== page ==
-ere

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See also: ere, erè, and -eré

Afrikaans[edit]

Etymology[edit]

From Dutch -eren. Compare also the more native Afrikaans -ers.

Suffix[edit]

-ere

  1. forms the plurals of six nouns
    been ‎(leg; bone) — beendere (“bones”)
    gelid ‎(rank) — geledere (“ranks”)
    gemoed ‎(mind) — gemoedere (“minds”)
    goed ‎(good) — goedere (“goods”)
    lied ‎(song; hymn) — liedere (“hymns”)
    volk ‎(people) — volkere (“peoples”)

Usage notes[edit]

  • In most of the above cases, either the word as such or the plural belongs to a more literary register.
  • The noun blaar ‎(leaf) is a backformation from a plural originally using this suffix (from Dutch blad > bladeren > blaren).

Italian[edit]

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Etymology[edit]

From Latin -ere (second and third conjugations).

Suffix[edit]

-ere

  1. Used, with a stem, to form the infinitive of many Italian verbs.

Usage notes[edit]

  • See ricevere as an example of a regular -ere verb.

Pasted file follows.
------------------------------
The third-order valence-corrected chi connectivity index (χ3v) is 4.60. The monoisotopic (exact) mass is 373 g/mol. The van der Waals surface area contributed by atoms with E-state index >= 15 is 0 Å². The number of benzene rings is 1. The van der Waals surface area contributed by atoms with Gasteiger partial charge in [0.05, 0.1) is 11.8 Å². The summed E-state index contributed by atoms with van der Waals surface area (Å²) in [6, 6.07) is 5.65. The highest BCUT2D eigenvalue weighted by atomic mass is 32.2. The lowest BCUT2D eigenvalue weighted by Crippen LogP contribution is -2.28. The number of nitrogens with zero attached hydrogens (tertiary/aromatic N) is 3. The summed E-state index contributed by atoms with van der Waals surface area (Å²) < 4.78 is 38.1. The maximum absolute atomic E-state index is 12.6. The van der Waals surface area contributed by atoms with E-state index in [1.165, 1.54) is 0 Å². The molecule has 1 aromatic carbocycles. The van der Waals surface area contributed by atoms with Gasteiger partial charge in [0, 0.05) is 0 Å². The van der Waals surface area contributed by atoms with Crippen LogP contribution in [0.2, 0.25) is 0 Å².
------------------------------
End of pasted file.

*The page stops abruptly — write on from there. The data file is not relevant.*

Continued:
• There are two groups of irregular -ere verbs:
    • Those in the first group have multiple irregularities (sometimes even in the infinitive), but several related verbs are conjugated in the same way
    • Those in the second group have irregular past participles and/or, in the past historic have an irregular stem in the first- and third-person singular and the third-person plural

Derived terms[edit]

See also[edit]


Latin[edit]

Alternative forms[edit]

Pronunciation[edit]

Suffix[edit]

-ēre

  1. second-person singular present passive subjunctive of

Middle Dutch[edit]

Etymology[edit]

From Old Dutch *-āri, -ere, from Proto-Germanic *-ārijaz ‎(masc. agent suffix).

Suffix[edit]

-ere m

  1. Forms agent nouns from verbs.

Derived terms[edit]

Category Middle Dutch words suffixed with -ere not found


Descendants[edit]


Norwegian[edit]

Etymology[edit]

Borrowed as part of Latin, French or German verbs. Cognate to French -er, German -ieren, Swedish -era.

Suffix[edit]

-ere

  1. Used in verbs derived from Latin, French or German, indicating the action of doing the first part of the word; such as revolusjonere ‎(to revolutionise), from revolusjon ‎(revolution).



Old English[edit]

Etymology[edit]

From Proto-Germanic *-ārijaz ‎(masc. agent suffix), from Latin -arius ‎(masc. agent suffix).

Suffix[edit]

-ere m

  1. masculine agent suffix, originally applied only to nouns
    fuglere ‎(fowler), from fugol ‎(fowl, bird)

Declension[edit]

Descendants[edit]


Old French[edit]

Alternative forms[edit]

Suffix[edit]

-ere

  1. Nominative singular of -or (agent noun suffix)
    Le chanteor →‎ li chantere